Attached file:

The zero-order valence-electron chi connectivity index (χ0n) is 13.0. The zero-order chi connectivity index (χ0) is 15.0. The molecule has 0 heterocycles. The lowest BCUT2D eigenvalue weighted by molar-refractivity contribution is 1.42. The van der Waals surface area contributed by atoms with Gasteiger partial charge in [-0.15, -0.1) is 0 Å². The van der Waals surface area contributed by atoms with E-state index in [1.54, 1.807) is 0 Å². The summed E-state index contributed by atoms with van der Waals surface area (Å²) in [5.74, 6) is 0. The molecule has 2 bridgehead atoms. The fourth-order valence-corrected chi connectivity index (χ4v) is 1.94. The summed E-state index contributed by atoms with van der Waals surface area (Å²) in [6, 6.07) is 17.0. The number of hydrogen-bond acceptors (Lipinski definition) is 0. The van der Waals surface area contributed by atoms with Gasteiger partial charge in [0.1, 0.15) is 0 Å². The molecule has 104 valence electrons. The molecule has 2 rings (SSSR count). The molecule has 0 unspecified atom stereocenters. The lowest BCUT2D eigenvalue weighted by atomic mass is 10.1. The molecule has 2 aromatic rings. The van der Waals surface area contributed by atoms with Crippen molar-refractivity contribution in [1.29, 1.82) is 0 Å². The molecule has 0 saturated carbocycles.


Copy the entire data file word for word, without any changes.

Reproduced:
The zero-order valence-electron chi connectivity index (χ0n) is 13.0. The zero-order chi connectivity index (χ0) is 15.0. The molecule has 0 heterocycles. The lowest BCUT2D eigenvalue weighted by molar-refractivity contribution is 1.42. The van der Waals surface area contributed by atoms with Gasteiger partial charge in [-0.15, -0.1) is 0 Å². The van der Waals surface area contributed by atoms with E-state index in [1.54, 1.807) is 0 Å². The summed E-state index contributed by atoms with van der Waals surface area (Å²) in [5.74, 6) is 0. The molecule has 2 bridgehead atoms. The fourth-order valence-corrected chi connectivity index (χ4v) is 1.94. The summed E-state index contributed by atoms with van der Waals surface area (Å²) in [6, 6.07) is 17.0. The number of hydrogen-bond acceptors (Lipinski definition) is 0. The van der Waals surface area contributed by atoms with Gasteiger partial charge in [0.1, 0.15) is 0 Å². The molecule has 104 valence electrons. The molecule has 2 rings (SSSR count). The molecule has 0 unspecified atom stereocenters. The lowest BCUT2D eigenvalue weighted by atomic mass is 10.1. The molecule has 2 aromatic rings. The van der Waals surface area contributed by atoms with Crippen molar-refractivity contribution in [1.29, 1.82) is 0 Å². The molecule has 0 saturated carbocycles.